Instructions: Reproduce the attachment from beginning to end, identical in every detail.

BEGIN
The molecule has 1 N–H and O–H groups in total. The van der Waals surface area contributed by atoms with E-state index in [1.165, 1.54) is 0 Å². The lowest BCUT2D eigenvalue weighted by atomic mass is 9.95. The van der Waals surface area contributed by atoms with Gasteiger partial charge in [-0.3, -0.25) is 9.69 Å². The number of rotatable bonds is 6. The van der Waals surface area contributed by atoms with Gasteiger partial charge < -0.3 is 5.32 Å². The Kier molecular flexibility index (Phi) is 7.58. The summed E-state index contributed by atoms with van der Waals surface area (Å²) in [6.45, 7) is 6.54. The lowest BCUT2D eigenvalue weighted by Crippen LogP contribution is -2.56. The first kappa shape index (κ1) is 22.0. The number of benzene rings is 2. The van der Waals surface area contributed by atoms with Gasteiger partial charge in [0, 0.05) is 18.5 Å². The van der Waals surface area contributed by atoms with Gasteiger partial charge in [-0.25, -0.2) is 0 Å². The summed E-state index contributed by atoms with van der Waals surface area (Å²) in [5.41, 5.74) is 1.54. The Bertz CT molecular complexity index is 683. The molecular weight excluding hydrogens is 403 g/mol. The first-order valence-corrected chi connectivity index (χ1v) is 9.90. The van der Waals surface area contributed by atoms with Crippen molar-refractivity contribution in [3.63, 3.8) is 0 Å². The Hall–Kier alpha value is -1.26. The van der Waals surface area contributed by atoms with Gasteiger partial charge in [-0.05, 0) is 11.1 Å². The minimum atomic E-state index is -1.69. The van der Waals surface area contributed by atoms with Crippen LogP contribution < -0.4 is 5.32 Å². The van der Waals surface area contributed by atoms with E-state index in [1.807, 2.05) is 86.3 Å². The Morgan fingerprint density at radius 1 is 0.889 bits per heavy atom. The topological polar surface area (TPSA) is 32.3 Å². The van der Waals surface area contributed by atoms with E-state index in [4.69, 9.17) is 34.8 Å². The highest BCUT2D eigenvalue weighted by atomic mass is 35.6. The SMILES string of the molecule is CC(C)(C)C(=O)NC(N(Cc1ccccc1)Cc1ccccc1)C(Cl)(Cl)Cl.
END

The molecule has 1 N–H and O–H groups in total. The van der Waals surface area contributed by atoms with E-state index in [1.165, 1.54) is 0 Å². The lowest BCUT2D eigenvalue weighted by atomic mass is 9.95. The van der Waals surface area contributed by atoms with Gasteiger partial charge in [-0.3, -0.25) is 9.69 Å². The number of rotatable bonds is 6. The van der Waals surface area contributed by atoms with Gasteiger partial charge < -0.3 is 5.32 Å². The Kier molecular flexibility index (Phi) is 7.58. The summed E-state index contributed by atoms with van der Waals surface area (Å²) in [6.45, 7) is 6.54. The lowest BCUT2D eigenvalue weighted by Crippen LogP contribution is -2.56. The first kappa shape index (κ1) is 22.0. The number of benzene rings is 2. The van der Waals surface area contributed by atoms with Gasteiger partial charge in [0, 0.05) is 18.5 Å². The van der Waals surface area contributed by atoms with Gasteiger partial charge in [-0.25, -0.2) is 0 Å². The summed E-state index contributed by atoms with van der Waals surface area (Å²) in [5.41, 5.74) is 1.54. The Bertz CT molecular complexity index is 683. The molecular weight excluding hydrogens is 403 g/mol. The first-order valence-corrected chi connectivity index (χ1v) is 9.90. The van der Waals surface area contributed by atoms with Crippen molar-refractivity contribution in [3.63, 3.8) is 0 Å². The Hall–Kier alpha value is -1.26. The van der Waals surface area contributed by atoms with Gasteiger partial charge in [-0.05, 0) is 11.1 Å². The minimum atomic E-state index is -1.69. The van der Waals surface area contributed by atoms with Crippen LogP contribution < -0.4 is 5.32 Å². The van der Waals surface area contributed by atoms with E-state index in [1.807, 2.05) is 86.3 Å². The Morgan fingerprint density at radius 1 is 0.889 bits per heavy atom. The topological polar surface area (TPSA) is 32.3 Å². The van der Waals surface area contributed by atoms with E-state index in [4.69, 9.17) is 34.8 Å². The highest BCUT2D eigenvalue weighted by atomic mass is 35.6. The SMILES string of the molecule is CC(C)(C)C(=O)NC(N(Cc1ccccc1)Cc1ccccc1)C(Cl)(Cl)Cl.